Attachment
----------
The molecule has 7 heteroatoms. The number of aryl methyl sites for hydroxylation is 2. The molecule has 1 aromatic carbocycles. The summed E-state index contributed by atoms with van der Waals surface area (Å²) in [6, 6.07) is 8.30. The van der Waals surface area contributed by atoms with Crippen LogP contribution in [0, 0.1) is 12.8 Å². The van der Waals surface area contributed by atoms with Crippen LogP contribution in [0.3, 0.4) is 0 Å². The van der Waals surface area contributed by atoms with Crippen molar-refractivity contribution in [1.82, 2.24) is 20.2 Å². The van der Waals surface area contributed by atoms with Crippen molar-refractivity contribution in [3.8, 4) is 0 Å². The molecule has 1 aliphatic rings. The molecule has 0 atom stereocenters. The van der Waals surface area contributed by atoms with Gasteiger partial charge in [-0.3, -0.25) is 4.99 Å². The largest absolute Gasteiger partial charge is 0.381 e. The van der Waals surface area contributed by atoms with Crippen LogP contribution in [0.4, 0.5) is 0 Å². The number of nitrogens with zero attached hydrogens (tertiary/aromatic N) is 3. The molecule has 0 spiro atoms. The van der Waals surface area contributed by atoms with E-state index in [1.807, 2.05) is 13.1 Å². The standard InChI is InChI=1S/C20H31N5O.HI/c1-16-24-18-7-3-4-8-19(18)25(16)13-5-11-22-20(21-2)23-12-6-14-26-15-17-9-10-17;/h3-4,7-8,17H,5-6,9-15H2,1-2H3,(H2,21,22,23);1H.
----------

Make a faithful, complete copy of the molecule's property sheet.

The molecule has 7 heteroatoms. The number of aryl methyl sites for hydroxylation is 2. The molecule has 1 aromatic carbocycles. The summed E-state index contributed by atoms with van der Waals surface area (Å²) in [6, 6.07) is 8.30. The van der Waals surface area contributed by atoms with Crippen LogP contribution in [0, 0.1) is 12.8 Å². The van der Waals surface area contributed by atoms with Crippen LogP contribution in [0.3, 0.4) is 0 Å². The van der Waals surface area contributed by atoms with Crippen molar-refractivity contribution in [1.82, 2.24) is 20.2 Å². The van der Waals surface area contributed by atoms with Crippen molar-refractivity contribution in [3.8, 4) is 0 Å². The molecule has 1 aliphatic rings. The molecule has 0 atom stereocenters. The van der Waals surface area contributed by atoms with Gasteiger partial charge in [-0.3, -0.25) is 4.99 Å². The largest absolute Gasteiger partial charge is 0.381 e. The van der Waals surface area contributed by atoms with Crippen LogP contribution in [0.4, 0.5) is 0 Å². The number of nitrogens with zero attached hydrogens (tertiary/aromatic N) is 3. The molecule has 0 spiro atoms. The van der Waals surface area contributed by atoms with E-state index in [1.807, 2.05) is 13.1 Å². The standard InChI is InChI=1S/C20H31N5O.HI/c1-16-24-18-7-3-4-8-19(18)25(16)13-5-11-22-20(21-2)23-12-6-14-26-15-17-9-10-17;/h3-4,7-8,17H,5-6,9-15H2,1-2H3,(H2,21,22,23);1H.